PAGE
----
Editor’s Note: David A. Andelman, Executive Director of The RedLines Project, is a contributor to CNN where his columns won the Deadline Club Award for Best Opinion Writing. Author of “A Shattered Peace: Versailles 1919 and the Price We Pay Today,” and the forthcoming “A Red Line in the Sand: Diplomacy, Strategy and a History of Wars That Almost Happened,” he was formerly a foreign correspondent for The New York Times and CBS News in Europe and Asia. Follow him on Twitter @DavidAndelman. The views expressed in this commentary are his own. View more opinion on CNN.
The world converged on Jerusalem this week to observe the 75th anniversary of the liberation of the Auschwitz death camp – and with a collective determination to battle anti-Semitism in its many forms. At the same time, the gathering exposed a number of old and festering political wounds, which threatened to weaken the impact of it.
Some 40 heads of state or government from Russian President Vladimir Putin to French President Emmanuel Macron traveled to Israel’s Yad Vashem Holocaust memorial to pay homage to those who died and to pledge “never again.” The actual anniversary of the liberation of Auschwitz, where at least 1.1 million were slaughtered in the Nazi death camp, will be marked on Monday in Poland.
In Israel, though, there were noticeable absentees and a succession of contretemps.
Poland and Lithuania, for example, have accused Putin of reviving Stalinist-era tropes when he’s claimed the Soviet Union saved the world from Nazism and framed the Polish people as participating in the Holocaust. So, when Putin was given a speaking role at Yad Vashem, Presidents Andrzej Duda of Poland and Lithuania’s Gitanas Nauseda declined to attend.
Meanwhile, French President Emmanuel Macron got into a minor shouting match with Israeli police, who sought to enter the medieval Church of Saint Anne in Jerusalem – French territory since the 19th century – ahead of the French leader. (Notably, a nearly identical incident happened with the late French President Jacques Chirac in 1996).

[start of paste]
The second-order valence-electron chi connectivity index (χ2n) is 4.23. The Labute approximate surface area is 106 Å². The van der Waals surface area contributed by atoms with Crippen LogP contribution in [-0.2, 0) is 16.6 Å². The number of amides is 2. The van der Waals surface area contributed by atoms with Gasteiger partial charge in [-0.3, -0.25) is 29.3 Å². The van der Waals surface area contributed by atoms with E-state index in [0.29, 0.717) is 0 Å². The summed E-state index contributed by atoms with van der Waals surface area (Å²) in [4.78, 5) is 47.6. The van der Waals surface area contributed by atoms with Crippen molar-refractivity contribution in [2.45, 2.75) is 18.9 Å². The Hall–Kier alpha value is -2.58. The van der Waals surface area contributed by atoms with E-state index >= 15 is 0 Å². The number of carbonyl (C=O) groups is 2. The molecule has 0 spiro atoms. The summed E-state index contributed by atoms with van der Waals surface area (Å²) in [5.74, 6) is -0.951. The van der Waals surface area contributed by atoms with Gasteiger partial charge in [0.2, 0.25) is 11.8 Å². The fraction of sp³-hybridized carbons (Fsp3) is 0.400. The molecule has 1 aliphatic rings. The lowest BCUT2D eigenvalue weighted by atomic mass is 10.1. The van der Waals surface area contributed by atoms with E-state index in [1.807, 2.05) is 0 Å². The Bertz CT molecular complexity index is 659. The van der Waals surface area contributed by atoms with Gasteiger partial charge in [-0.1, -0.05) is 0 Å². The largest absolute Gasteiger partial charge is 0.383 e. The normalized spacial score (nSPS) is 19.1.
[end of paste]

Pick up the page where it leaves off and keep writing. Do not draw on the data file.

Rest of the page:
Later, however, during a group photo of the world leaders at the home of Israeli President Reuven Rivlin, Macron was strategically pictured front and center between hosts Rivlin and Prime Minister Benjamin Netanyahu.
In a fight for his own political life, under indictment for corruption and facing new elections in March, Netanyahu has been making the most of this week’s events. He even leaned into his role as statesman, strolling for television cameras with Putin and then taking him on a visit to the mother of Naama Issachar, an Israeli-American woman imprisoned in Russia.
This awkward moment as leader of a country keeping a woman’s child in prison was just one of the issues facing Putin at the ceremonies. He must decide whether to free Issachar, who is serving seven and a half years in prison after marijuana was found in her luggage while she transited a Moscow airport. (Issachar maintains the drugs were planted on her, and she was forced into signing a false confession.)
Israeli media suggested Putin was demanding a number of “gestures” from Israel before Putin agrees to release her, a decision which seems increasingly likely after the high-octane campaign on her behalf.
And, in Paris, Macron is facing demands, reiterated by Netanyahu during their meeting, to “deal with” the murder of Sarah Halimi, a 65-year-old French Jew who was thrown from her Paris apartment window in 2017. A French court ruled that the killer was “not criminally responsible.” Despite the court ruling, many protesters in France believe the killing of Halimi to be an anti-Semitic act.
Meanwhile, Macron – as well as leaders across the globe – have a broader range of issues to address regarding growing anti-Semitism. The Conference on Jewish Material Claims Against Germany, a nearly 60-year-old organization dealing with Holocaust education, released a survey this week showing that 57% of all French adults and 69% of millennials and Generation Z did not know 6 million Jews were killed in the Holocaust.
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Many members of the Jewish community question whether world leaders were prepared to demonstrate, as King Felipe VI of Spain said, an “unyielding commitment to fighting the ignorant intolerance, hatred and the total lack of human empathy that permitted and gave birth to the Holocaust.”
The skepticism remains because despite wide-ranging efforts by well-meaning world leaders, anti-Semitic incidents and attacks on Jews and Jewish establishments are on the rise across Europe and the United States
Defining and then dealing with anti-Semitism remain two critical hurdles that even the best-intentioned officials seem ill-equipped to handle. But, as King Felipe concluded, “”There is no room for indifference in the presence of racism, xenophobia, hate speech and anti-Semitism.”